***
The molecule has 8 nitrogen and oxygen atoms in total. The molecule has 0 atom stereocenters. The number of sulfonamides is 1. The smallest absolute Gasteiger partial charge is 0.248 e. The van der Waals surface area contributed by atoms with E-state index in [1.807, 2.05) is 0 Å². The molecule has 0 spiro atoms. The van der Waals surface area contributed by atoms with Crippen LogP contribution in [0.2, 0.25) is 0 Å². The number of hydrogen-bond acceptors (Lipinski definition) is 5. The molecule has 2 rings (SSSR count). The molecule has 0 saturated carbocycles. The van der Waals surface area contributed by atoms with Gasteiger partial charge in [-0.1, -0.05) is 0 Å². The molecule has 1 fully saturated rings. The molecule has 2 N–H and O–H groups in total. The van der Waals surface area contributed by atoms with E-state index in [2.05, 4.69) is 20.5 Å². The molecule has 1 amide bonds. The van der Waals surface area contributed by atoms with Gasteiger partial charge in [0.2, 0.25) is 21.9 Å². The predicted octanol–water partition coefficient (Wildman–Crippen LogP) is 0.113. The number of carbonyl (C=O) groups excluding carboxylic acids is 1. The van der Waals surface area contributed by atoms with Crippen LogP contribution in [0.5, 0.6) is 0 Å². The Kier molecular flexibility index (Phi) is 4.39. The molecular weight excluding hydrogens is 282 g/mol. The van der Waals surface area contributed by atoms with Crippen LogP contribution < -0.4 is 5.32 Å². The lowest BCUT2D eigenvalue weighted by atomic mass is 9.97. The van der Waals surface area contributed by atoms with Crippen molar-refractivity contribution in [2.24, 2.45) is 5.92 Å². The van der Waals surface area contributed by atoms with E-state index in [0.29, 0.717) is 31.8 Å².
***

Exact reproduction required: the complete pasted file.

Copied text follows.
The molecule has 8 nitrogen and oxygen atoms in total. The molecule has 0 atom stereocenters. The number of sulfonamides is 1. The smallest absolute Gasteiger partial charge is 0.248 e. The van der Waals surface area contributed by atoms with E-state index in [1.807, 2.05) is 0 Å². The molecule has 0 spiro atoms. The van der Waals surface area contributed by atoms with Crippen LogP contribution in [0.2, 0.25) is 0 Å². The number of hydrogen-bond acceptors (Lipinski definition) is 5. The molecule has 2 rings (SSSR count). The molecule has 0 saturated carbocycles. The van der Waals surface area contributed by atoms with Gasteiger partial charge in [-0.1, -0.05) is 0 Å². The molecule has 1 fully saturated rings. The molecule has 2 N–H and O–H groups in total. The van der Waals surface area contributed by atoms with E-state index in [2.05, 4.69) is 20.5 Å². The molecule has 1 amide bonds. The van der Waals surface area contributed by atoms with Gasteiger partial charge in [0.2, 0.25) is 21.9 Å². The predicted octanol–water partition coefficient (Wildman–Crippen LogP) is 0.113. The number of carbonyl (C=O) groups excluding carboxylic acids is 1. The van der Waals surface area contributed by atoms with Crippen LogP contribution in [0.5, 0.6) is 0 Å². The Kier molecular flexibility index (Phi) is 4.39. The molecular weight excluding hydrogens is 282 g/mol. The van der Waals surface area contributed by atoms with Crippen LogP contribution < -0.4 is 5.32 Å². The lowest BCUT2D eigenvalue weighted by atomic mass is 9.97. The van der Waals surface area contributed by atoms with Crippen molar-refractivity contribution in [2.24, 2.45) is 5.92 Å². The van der Waals surface area contributed by atoms with E-state index in [0.29, 0.717) is 31.8 Å².